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Drawing a Line on Difficulty

“If a piece is too difficult for amateurs to sing, the chances are that it is not good enough.” (Randall Thompson)

Randall Thompson (1899-1984) is one of America’s most revered choral composers. Anyone who ever sang in a serious choir, whether in church, high school, or college, has almost certainly sung some of Thompson’s music: Alleluia; Frostiana; The Best of Rooms – and on and on. I discovered the quote above in a new memoir by Stacy Horn about her 30+ years singing in the amateur  Choral Society of Grace Church, titled Imperfect Harmony: Finding Happiness Singing With Others.

I believe Thompson captured one of the ironic truths of music: A lot of difficult music is difficult because the composer never took the time to make the music better.


Well-written music, particularly choral music, doesn’t have to be difficult to be good. In fact, I think it’s often the opposite. Well-crafted choral parts generally sing more naturally than those that are difficult for the sake of being difficult. Anyone who has ever sat in one of my songwriting seminars, or taken a lesson from me, knows that I adhere to the “less is more” school of thought. As a rule (and there are exceptions, I admit), fewer notes, provided they are the right notes, sound as good or better than lots of notes.

I don’t write this to demean virtuoso music, meant to shine a spotlight on a performer’s technical abilities. That sort of writing exists in its own realm, I think.  What I’m talking about is music that is difficult because the composer never stopped and considered:  1) Do I really need all these notes?; or 2) Is this the best voice-leading for each vocal part?; or 3) Does the piano accompaniment (or trumpet part, or violin part, or any instrumental part, for that matter) play well and naturally on the instrument?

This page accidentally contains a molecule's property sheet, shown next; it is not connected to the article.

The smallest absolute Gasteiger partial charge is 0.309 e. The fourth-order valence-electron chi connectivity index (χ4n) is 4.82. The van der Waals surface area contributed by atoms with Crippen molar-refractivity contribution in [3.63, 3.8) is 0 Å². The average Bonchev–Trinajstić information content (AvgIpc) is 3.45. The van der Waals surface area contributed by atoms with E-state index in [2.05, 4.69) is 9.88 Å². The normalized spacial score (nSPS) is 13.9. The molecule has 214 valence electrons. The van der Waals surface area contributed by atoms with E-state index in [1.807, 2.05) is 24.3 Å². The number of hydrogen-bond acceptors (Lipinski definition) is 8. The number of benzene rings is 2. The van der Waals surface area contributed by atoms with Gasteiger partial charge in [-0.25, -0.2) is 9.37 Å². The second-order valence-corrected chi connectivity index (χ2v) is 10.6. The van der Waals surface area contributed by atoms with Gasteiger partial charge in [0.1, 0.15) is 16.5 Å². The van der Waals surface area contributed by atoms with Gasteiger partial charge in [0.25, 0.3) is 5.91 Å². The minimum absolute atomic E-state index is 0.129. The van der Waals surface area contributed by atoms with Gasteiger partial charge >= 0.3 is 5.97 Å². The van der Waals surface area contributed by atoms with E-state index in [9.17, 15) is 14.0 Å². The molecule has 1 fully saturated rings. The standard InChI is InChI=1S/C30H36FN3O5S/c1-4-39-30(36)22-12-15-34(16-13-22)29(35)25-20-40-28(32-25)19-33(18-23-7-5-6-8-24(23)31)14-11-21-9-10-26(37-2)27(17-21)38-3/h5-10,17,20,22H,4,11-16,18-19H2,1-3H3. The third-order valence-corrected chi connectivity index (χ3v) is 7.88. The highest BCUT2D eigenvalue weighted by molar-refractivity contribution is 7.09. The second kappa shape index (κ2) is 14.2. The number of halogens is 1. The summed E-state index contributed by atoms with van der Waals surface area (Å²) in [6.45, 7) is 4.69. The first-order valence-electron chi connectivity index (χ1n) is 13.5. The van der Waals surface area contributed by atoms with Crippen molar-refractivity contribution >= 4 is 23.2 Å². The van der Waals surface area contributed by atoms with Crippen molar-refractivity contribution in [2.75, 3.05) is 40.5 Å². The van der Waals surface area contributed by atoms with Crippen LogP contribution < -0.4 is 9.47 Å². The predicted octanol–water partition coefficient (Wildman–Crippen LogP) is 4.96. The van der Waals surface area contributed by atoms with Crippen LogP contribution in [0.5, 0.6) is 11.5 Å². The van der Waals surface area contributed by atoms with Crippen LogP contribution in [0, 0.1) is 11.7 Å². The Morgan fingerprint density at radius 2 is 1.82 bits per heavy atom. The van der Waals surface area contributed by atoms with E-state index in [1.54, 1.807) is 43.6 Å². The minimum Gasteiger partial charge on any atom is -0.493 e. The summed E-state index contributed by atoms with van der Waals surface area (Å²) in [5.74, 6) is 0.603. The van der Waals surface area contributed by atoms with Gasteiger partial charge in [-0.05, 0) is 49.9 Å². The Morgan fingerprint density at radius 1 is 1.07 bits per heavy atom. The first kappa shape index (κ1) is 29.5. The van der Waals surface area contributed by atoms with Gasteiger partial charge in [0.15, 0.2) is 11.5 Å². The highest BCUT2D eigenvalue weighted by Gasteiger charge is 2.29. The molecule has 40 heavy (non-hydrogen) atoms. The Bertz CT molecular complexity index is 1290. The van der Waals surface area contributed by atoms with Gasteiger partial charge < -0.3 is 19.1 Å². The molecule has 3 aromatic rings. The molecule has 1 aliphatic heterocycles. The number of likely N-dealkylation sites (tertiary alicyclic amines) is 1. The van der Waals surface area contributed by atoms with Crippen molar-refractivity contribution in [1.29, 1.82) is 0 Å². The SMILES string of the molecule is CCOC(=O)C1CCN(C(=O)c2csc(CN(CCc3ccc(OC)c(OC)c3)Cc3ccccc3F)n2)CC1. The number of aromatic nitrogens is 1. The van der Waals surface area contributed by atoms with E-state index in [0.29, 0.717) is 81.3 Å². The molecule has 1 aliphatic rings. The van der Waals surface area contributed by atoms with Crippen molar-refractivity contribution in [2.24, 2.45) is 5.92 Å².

Several years ago, I was tasked with doing an SATB choral arrangement of a new Christmas song from a popular animated film. (The song and it’s composer/arranger shall remain nameless.) In order to save me time, the publisher forwarded me a copy of the composer’s score, along with the studio choir chart from the movie’s soundtrack sessions. The choral parts were absurdly difficult. Ridiculous voice leading. Just ridiculous. And it was completely unnecessary. I was able to create an arrangement that sang easily and naturally without changing the keys or any of the underlying harmonies, and it would have worked perfectly well in the Hollywood recording session. The arranger either didn’t know what he was doing, or didn’t have time to care. The Hollywood session singers made it all sound great. (Great session musicians make everything sound great. That’s their job.) But the music was difficult because the composer didn’t take the time to make it better.

So, if you’re reading this (and I think that I’m now up to three readers), and you write choral music, and you don’t have regular access to Hollywood session singers: Take the word of one America’s greatest choral composers. If your music is too difficult for amateurs to sing, it’s likely you haven’t taken the time to make it what it could be.


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